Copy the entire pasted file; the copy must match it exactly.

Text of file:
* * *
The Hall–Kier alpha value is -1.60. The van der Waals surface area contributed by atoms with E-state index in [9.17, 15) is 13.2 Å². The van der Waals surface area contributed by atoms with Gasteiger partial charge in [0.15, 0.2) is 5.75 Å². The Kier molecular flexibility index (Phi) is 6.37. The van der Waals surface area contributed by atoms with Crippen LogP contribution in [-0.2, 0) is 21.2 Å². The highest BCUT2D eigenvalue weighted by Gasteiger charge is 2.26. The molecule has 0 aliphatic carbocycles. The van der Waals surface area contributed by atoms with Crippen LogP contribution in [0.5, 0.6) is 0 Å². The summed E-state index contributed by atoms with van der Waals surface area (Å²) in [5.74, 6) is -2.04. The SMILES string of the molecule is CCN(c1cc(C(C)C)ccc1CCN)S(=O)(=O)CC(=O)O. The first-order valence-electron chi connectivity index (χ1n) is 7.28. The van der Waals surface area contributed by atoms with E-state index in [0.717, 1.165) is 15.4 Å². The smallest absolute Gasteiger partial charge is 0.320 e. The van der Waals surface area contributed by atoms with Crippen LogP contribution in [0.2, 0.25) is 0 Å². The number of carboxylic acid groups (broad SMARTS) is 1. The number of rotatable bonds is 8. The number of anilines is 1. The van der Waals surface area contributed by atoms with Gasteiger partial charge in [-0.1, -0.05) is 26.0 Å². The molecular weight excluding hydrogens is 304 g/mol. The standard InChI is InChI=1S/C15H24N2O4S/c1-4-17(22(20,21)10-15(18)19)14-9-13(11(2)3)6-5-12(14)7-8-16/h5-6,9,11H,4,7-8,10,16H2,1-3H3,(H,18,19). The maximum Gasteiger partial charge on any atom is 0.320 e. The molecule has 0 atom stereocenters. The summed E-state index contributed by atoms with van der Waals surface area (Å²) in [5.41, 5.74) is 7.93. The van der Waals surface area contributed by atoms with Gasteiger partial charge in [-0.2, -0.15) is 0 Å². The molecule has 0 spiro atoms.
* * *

The Hall–Kier alpha value is -1.60. The van der Waals surface area contributed by atoms with E-state index in [9.17, 15) is 13.2 Å². The van der Waals surface area contributed by atoms with Gasteiger partial charge in [0.15, 0.2) is 5.75 Å². The Kier molecular flexibility index (Phi) is 6.37. The van der Waals surface area contributed by atoms with Crippen LogP contribution in [-0.2, 0) is 21.2 Å². The highest BCUT2D eigenvalue weighted by Gasteiger charge is 2.26. The molecule has 0 aliphatic carbocycles. The van der Waals surface area contributed by atoms with Crippen LogP contribution in [0.5, 0.6) is 0 Å². The summed E-state index contributed by atoms with van der Waals surface area (Å²) in [5.74, 6) is -2.04. The SMILES string of the molecule is CCN(c1cc(C(C)C)ccc1CCN)S(=O)(=O)CC(=O)O. The first-order valence-electron chi connectivity index (χ1n) is 7.28. The van der Waals surface area contributed by atoms with E-state index in [0.717, 1.165) is 15.4 Å². The smallest absolute Gasteiger partial charge is 0.320 e. The van der Waals surface area contributed by atoms with Crippen LogP contribution in [0.2, 0.25) is 0 Å². The number of carboxylic acid groups (broad SMARTS) is 1. The number of rotatable bonds is 8. The number of anilines is 1. The van der Waals surface area contributed by atoms with Gasteiger partial charge in [-0.1, -0.05) is 26.0 Å². The molecular weight excluding hydrogens is 304 g/mol. The standard InChI is InChI=1S/C15H24N2O4S/c1-4-17(22(20,21)10-15(18)19)14-9-13(11(2)3)6-5-12(14)7-8-16/h5-6,9,11H,4,7-8,10,16H2,1-3H3,(H,18,19). The maximum Gasteiger partial charge on any atom is 0.320 e. The molecule has 0 atom stereocenters. The summed E-state index contributed by atoms with van der Waals surface area (Å²) in [5.41, 5.74) is 7.93. The van der Waals surface area contributed by atoms with Gasteiger partial charge in [-0.2, -0.15) is 0 Å². The molecule has 0 spiro atoms.